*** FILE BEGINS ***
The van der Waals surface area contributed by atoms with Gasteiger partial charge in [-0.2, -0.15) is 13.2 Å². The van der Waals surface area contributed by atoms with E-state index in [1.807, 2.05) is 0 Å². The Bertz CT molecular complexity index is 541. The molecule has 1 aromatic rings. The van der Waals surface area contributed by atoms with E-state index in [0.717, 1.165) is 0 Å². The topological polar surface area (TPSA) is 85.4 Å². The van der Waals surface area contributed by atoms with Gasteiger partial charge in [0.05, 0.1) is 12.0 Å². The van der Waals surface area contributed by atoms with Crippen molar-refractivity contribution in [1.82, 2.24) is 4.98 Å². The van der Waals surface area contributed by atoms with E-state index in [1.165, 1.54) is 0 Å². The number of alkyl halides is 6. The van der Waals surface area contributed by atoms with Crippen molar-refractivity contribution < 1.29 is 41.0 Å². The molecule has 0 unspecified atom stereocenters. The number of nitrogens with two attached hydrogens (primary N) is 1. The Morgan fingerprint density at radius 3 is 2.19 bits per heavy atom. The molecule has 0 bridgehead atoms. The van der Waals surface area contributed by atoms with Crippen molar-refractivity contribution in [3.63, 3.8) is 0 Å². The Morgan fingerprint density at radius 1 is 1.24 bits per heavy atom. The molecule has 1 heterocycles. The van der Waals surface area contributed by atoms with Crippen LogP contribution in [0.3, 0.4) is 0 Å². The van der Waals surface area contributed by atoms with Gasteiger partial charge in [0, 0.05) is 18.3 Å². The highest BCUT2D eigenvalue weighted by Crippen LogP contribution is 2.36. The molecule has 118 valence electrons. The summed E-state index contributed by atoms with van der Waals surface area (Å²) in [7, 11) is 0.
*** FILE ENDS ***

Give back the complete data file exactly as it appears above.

The van der Waals surface area contributed by atoms with Gasteiger partial charge in [-0.2, -0.15) is 13.2 Å². The van der Waals surface area contributed by atoms with E-state index in [1.807, 2.05) is 0 Å². The Bertz CT molecular complexity index is 541. The molecule has 1 aromatic rings. The van der Waals surface area contributed by atoms with E-state index in [0.717, 1.165) is 0 Å². The topological polar surface area (TPSA) is 85.4 Å². The van der Waals surface area contributed by atoms with Gasteiger partial charge in [0.05, 0.1) is 12.0 Å². The van der Waals surface area contributed by atoms with Crippen molar-refractivity contribution in [1.82, 2.24) is 4.98 Å². The van der Waals surface area contributed by atoms with E-state index in [1.165, 1.54) is 0 Å². The number of alkyl halides is 6. The van der Waals surface area contributed by atoms with Crippen molar-refractivity contribution < 1.29 is 41.0 Å². The molecule has 0 unspecified atom stereocenters. The number of nitrogens with two attached hydrogens (primary N) is 1. The Morgan fingerprint density at radius 3 is 2.19 bits per heavy atom. The molecule has 0 bridgehead atoms. The van der Waals surface area contributed by atoms with Crippen molar-refractivity contribution in [3.63, 3.8) is 0 Å². The Morgan fingerprint density at radius 1 is 1.24 bits per heavy atom. The molecule has 1 heterocycles. The van der Waals surface area contributed by atoms with Crippen LogP contribution in [0.3, 0.4) is 0 Å². The van der Waals surface area contributed by atoms with Gasteiger partial charge in [0, 0.05) is 18.3 Å². The highest BCUT2D eigenvalue weighted by Crippen LogP contribution is 2.36. The molecule has 118 valence electrons. The summed E-state index contributed by atoms with van der Waals surface area (Å²) in [7, 11) is 0.